“This is one of those honors you expect to be on the sidelines clapping as someone else gets it,” Williams said. “For me to be standing here having received this award myself is surreal. For years, I didn’t think I would be considered a UA Little Rock alumni at all. Coming back to the university was truly an act of faith. I’m happy to represent an entity that has become much more than the sum of its parts. Our university is the present and the future for those who would seek an affordable, quality education that prepares them for the ever-changing career landscape we find ourselves in today.”
The Presidents Award recognizes a UA Little Rock graduate who achieved success in their career, donated time and talents to their community, and remained in touch with their alma mater as a volunteer and resource person.
Williams served on the UA Little Rock Alumni Association Board of Directors from 2013-2019. This year, she participated in “Dancing With Our Stars” with Stephen Stone, associate professor of dance at UA Little Rock, to raise funds for the Children’s Tumor Foundation.
Williams is also the president of The Umoja Network and founder of its subsidiary, Make it Plain Ministries. Through these organizations, she is able to share her skills and knowledge with others by providing invaluable assistance to new writers and authors working to get published, public relations-related consultations with organizations seeking to make positive impressions with their audiences, and guiding the content creation process for print materials.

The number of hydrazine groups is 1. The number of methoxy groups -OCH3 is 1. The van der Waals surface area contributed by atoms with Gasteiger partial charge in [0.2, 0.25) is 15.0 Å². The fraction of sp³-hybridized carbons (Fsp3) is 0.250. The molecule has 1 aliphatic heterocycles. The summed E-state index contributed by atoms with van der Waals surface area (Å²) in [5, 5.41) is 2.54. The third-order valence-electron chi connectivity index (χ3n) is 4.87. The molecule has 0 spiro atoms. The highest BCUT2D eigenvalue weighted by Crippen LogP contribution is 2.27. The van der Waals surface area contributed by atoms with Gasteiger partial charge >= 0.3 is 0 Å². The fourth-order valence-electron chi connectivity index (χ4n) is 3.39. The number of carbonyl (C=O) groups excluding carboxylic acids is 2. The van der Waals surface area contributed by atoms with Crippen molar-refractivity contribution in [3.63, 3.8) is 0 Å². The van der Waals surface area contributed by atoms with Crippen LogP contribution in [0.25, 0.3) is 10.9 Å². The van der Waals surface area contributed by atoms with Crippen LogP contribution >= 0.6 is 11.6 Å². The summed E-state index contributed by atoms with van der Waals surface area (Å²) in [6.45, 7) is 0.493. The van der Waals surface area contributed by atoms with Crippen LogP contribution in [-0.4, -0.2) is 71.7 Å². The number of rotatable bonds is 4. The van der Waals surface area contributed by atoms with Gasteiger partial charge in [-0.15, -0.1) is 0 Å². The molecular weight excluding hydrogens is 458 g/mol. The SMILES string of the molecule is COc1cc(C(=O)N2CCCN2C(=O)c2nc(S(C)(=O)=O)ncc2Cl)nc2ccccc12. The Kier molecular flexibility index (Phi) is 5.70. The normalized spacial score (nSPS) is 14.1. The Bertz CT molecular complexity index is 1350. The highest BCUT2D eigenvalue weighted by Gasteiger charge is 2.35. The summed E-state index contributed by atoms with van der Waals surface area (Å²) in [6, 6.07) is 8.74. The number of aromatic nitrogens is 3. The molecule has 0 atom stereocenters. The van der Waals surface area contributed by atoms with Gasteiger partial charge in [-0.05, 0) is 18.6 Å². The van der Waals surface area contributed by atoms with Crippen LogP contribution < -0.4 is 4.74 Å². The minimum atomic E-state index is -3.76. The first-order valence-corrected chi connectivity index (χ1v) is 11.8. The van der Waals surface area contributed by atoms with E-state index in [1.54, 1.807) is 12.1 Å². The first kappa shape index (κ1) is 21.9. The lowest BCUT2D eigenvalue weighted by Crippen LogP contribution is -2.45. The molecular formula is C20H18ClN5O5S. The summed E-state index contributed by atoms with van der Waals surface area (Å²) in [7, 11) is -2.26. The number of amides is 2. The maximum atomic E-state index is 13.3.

As the recipient of the 2021 Distinguished Alumnus Award, Golzar, a 1995 graduate of UA Little Rock, is being recognized for his extraordinary distinction in his chosen field and special contributions to the community.
Golzar is an interventional cardiologist with Advocate Medical Group, the director of Limb Salvage and Endovascular Intervention at Advocate Trinity Hospital in Chicago, and a key opinion leader in the treatment of peripheral artery disease. He is also a leading educator on interventional techniques and technologies and the founder of the Chicago Endovascular Conference, the first large-scale medical educational conference in the Midwest.
“As a physician, clinical thought leader, and innovator, Dr. Golzar has been a critical contributor to all of the advancements we have made at Avinger,” said Jeff Soinski, Avinger’s president and CEO. “More than that, in his leadership role as our chief medical officer, Dr. Golzar inspires each of us to do our best to achieve our mission of radically improving the way vascular disease is treated. A mission he personifies in the work he does every day.”
Golzar’s close friend, Dr. Sara Tariq, an associate dean for student affairs in the College of Medicine at UAMS, said he developed his passion for helping patients in medical school.
“We were in high school together. We went to UALR in the Donaghey Scholars program together,” Tariq said. “Then in medical school is when I really saw him become so deeply excited about something, so deeply excited about patient care, so interested and driven about medicine.”
Likewise, Golzar said his time in the Donaghey Scholars Honors Program was a pivotal moment that helped shape him as an individual.
“I got into the Donaghey Scholars following Sara’s footsteps,” Golzar said. “That is when that change took place from me conforming to being an individual, to unlocking doors. Those were the most influential days of my life where I really learned how to be an individual and think for myself and ask questions, be curious, and to realize that not every question has to have a safe answer.”